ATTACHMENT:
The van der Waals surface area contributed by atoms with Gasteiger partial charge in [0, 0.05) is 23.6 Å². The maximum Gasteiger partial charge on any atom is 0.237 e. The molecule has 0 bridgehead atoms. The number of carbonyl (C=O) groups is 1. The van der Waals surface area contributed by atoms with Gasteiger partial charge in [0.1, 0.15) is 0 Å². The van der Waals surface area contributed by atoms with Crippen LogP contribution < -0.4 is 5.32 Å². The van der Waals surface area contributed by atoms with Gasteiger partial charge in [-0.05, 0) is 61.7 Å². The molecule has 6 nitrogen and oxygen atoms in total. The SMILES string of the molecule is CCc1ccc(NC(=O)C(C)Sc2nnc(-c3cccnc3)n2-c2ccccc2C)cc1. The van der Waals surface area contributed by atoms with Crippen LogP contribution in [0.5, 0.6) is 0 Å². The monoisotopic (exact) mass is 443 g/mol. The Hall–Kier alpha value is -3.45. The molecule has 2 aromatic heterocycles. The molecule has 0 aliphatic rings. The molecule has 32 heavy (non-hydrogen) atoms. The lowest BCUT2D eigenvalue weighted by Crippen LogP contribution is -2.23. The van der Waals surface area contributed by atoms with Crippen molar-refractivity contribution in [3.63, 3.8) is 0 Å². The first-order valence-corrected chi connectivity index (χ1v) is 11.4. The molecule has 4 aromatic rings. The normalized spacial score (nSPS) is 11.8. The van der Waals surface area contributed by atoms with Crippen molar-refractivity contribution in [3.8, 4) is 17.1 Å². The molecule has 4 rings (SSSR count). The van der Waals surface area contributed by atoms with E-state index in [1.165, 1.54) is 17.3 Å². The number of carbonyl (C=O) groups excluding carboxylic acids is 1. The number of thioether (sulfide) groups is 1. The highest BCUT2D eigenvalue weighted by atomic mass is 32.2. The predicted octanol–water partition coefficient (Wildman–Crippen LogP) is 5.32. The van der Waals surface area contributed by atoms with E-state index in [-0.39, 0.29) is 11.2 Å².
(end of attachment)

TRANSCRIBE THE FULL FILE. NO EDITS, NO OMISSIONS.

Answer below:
The van der Waals surface area contributed by atoms with Gasteiger partial charge in [0, 0.05) is 23.6 Å². The maximum Gasteiger partial charge on any atom is 0.237 e. The molecule has 0 bridgehead atoms. The number of carbonyl (C=O) groups is 1. The van der Waals surface area contributed by atoms with Gasteiger partial charge in [0.1, 0.15) is 0 Å². The van der Waals surface area contributed by atoms with Crippen LogP contribution < -0.4 is 5.32 Å². The van der Waals surface area contributed by atoms with Gasteiger partial charge in [-0.05, 0) is 61.7 Å². The molecule has 6 nitrogen and oxygen atoms in total. The SMILES string of the molecule is CCc1ccc(NC(=O)C(C)Sc2nnc(-c3cccnc3)n2-c2ccccc2C)cc1. The van der Waals surface area contributed by atoms with Crippen LogP contribution in [0.5, 0.6) is 0 Å². The monoisotopic (exact) mass is 443 g/mol. The Hall–Kier alpha value is -3.45. The molecule has 2 aromatic heterocycles. The molecule has 0 aliphatic rings. The molecule has 32 heavy (non-hydrogen) atoms. The lowest BCUT2D eigenvalue weighted by Crippen LogP contribution is -2.23. The van der Waals surface area contributed by atoms with Crippen molar-refractivity contribution in [3.63, 3.8) is 0 Å². The first-order valence-corrected chi connectivity index (χ1v) is 11.4. The molecule has 4 aromatic rings. The normalized spacial score (nSPS) is 11.8. The van der Waals surface area contributed by atoms with Crippen molar-refractivity contribution in [3.8, 4) is 17.1 Å². The molecule has 4 rings (SSSR count). The van der Waals surface area contributed by atoms with E-state index in [1.165, 1.54) is 17.3 Å². The number of carbonyl (C=O) groups excluding carboxylic acids is 1. The number of thioether (sulfide) groups is 1. The highest BCUT2D eigenvalue weighted by atomic mass is 32.2. The predicted octanol–water partition coefficient (Wildman–Crippen LogP) is 5.32. The van der Waals surface area contributed by atoms with E-state index in [-0.39, 0.29) is 11.2 Å².